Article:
With USB working, I could finally run startx from the TTY and get a GUI, and, ooooh boy was it slow. I’m talking, you drag a window and watch it follow behind. You can watch the pixels update over a few frames after minimizing a window. I’m the girl that uses an 800MHz laptop with software rendering on the daily, and I’m saying it’s slow. So what’s the problem?

$ glxinfo | grep llvm
OpenGL renderer string: llvmpipe

Well that might do it. No GPU. You see, I had built my system with support for panfrost, but what I actually needed was lima. Who the hell is Steve Jobs, you ask?

lima balls.

a blue person pointing at someone who is exploding

Anyway, now that I’d remembered that my GPU was a Mali-450, and got the correct VIDEO_CARDS setting in my make.conf, I ran startx again. Guess what, it ran EVEN WORSE!! I wish I was joking, but no. It was somehow less responsive. I did a test and our humble glxgears got 25fps full screen with both hardware and software rendering- the only difference was CPU usage. What is going on?

Well quite simply, X sucks on embedded hardware. I’m a noted X-apologist, and even I have to face facts on this one. So, I installed sway, a wayland window manager inspired by i3wm. Starting sway, I was pleased to see that dragging windows around was actually fast, how incredible. Not only that, glxgears bumped its way up from 25fps full screen to 50fps! There’s no escaping the fact that this GPU is extremely an embedded GPU, but at least it gets the job done.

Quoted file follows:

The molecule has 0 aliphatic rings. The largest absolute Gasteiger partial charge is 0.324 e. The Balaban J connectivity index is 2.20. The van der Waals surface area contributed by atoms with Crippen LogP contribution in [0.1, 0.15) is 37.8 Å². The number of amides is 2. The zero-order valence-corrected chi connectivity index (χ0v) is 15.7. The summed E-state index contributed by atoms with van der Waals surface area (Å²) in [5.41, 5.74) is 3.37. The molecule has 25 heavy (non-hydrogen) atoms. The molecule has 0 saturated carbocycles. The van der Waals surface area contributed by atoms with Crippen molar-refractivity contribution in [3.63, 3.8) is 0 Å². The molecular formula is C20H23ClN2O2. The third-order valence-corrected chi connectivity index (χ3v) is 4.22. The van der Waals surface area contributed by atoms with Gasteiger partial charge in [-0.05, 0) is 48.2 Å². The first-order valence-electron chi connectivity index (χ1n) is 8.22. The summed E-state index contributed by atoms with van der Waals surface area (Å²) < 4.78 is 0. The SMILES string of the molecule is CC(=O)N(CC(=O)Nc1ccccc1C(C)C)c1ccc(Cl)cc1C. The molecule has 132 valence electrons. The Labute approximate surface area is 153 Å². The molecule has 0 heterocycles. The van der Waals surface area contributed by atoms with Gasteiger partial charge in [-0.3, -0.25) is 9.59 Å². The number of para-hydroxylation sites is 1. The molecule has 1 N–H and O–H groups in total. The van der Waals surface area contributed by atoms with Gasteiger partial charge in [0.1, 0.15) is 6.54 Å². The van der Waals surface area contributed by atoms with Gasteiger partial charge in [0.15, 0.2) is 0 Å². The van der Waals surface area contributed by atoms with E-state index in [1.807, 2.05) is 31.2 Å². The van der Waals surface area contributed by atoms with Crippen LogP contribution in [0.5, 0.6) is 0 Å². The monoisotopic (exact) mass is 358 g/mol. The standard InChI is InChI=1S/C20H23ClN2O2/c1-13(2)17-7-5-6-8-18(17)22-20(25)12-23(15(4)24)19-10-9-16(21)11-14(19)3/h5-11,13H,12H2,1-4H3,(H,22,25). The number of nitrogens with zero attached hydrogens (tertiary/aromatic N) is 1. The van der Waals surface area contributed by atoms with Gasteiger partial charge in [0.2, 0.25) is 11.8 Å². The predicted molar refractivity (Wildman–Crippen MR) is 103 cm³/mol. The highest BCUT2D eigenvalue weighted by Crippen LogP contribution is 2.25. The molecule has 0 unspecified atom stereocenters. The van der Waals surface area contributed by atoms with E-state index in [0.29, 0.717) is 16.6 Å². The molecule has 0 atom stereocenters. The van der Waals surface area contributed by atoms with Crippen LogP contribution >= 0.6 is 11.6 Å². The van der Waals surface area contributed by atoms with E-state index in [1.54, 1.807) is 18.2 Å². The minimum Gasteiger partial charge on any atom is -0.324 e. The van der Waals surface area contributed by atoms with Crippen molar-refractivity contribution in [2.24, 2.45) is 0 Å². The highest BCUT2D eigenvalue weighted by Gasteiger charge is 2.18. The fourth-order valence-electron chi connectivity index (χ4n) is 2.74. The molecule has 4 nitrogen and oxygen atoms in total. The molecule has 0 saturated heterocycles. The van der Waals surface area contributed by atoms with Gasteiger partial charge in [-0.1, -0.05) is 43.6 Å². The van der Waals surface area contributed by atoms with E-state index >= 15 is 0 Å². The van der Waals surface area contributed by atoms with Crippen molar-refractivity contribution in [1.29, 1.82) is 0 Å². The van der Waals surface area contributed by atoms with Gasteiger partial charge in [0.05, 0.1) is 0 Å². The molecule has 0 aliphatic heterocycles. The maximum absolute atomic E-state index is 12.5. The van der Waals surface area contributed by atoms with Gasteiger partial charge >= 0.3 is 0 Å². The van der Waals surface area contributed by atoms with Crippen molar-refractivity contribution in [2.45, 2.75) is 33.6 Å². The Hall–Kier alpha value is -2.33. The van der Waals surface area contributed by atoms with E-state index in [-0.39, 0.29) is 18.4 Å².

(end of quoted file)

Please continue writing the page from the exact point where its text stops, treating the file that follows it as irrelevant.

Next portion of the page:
And with all that, we can graphically multitask like I teased at the top of the post. We’ve got some low framerates, but it’s responsive!

But what about that video in the corner? It’s looking particularly choppy…

Eighth Circle - Hardware Accelerated Video Playback

Surely video playback can’t be that hard right? We’ve been doing hardware accelerated video for literally decades. How could we ever need cutting edge software for that?